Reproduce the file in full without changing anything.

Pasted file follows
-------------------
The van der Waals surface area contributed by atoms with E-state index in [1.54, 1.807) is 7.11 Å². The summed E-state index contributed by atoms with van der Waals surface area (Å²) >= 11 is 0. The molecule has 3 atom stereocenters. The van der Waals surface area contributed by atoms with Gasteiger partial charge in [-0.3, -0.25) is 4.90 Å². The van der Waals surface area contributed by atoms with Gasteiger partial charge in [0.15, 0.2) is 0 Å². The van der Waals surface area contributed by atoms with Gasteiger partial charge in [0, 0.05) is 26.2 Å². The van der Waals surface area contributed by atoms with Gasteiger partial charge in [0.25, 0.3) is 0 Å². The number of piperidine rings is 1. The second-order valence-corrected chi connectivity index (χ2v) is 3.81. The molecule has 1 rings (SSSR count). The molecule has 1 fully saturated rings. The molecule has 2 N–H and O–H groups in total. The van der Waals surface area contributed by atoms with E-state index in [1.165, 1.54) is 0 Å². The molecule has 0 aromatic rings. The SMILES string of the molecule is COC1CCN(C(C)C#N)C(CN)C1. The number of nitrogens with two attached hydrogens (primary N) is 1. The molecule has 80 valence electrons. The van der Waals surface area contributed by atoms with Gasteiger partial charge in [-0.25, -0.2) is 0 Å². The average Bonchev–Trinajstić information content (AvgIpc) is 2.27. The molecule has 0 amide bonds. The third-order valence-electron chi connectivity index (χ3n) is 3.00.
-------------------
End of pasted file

The van der Waals surface area contributed by atoms with E-state index in [1.54, 1.807) is 7.11 Å². The summed E-state index contributed by atoms with van der Waals surface area (Å²) >= 11 is 0. The molecule has 3 atom stereocenters. The van der Waals surface area contributed by atoms with Gasteiger partial charge in [-0.3, -0.25) is 4.90 Å². The van der Waals surface area contributed by atoms with Gasteiger partial charge in [0.15, 0.2) is 0 Å². The van der Waals surface area contributed by atoms with Gasteiger partial charge in [0, 0.05) is 26.2 Å². The van der Waals surface area contributed by atoms with Gasteiger partial charge in [0.25, 0.3) is 0 Å². The number of piperidine rings is 1. The second-order valence-corrected chi connectivity index (χ2v) is 3.81. The molecule has 1 rings (SSSR count). The molecule has 1 fully saturated rings. The molecule has 2 N–H and O–H groups in total. The van der Waals surface area contributed by atoms with E-state index in [1.165, 1.54) is 0 Å². The molecule has 0 aromatic rings. The SMILES string of the molecule is COC1CCN(C(C)C#N)C(CN)C1. The number of nitrogens with two attached hydrogens (primary N) is 1. The molecule has 80 valence electrons. The van der Waals surface area contributed by atoms with Gasteiger partial charge in [-0.25, -0.2) is 0 Å². The average Bonchev–Trinajstić information content (AvgIpc) is 2.27. The molecule has 0 amide bonds. The third-order valence-electron chi connectivity index (χ3n) is 3.00.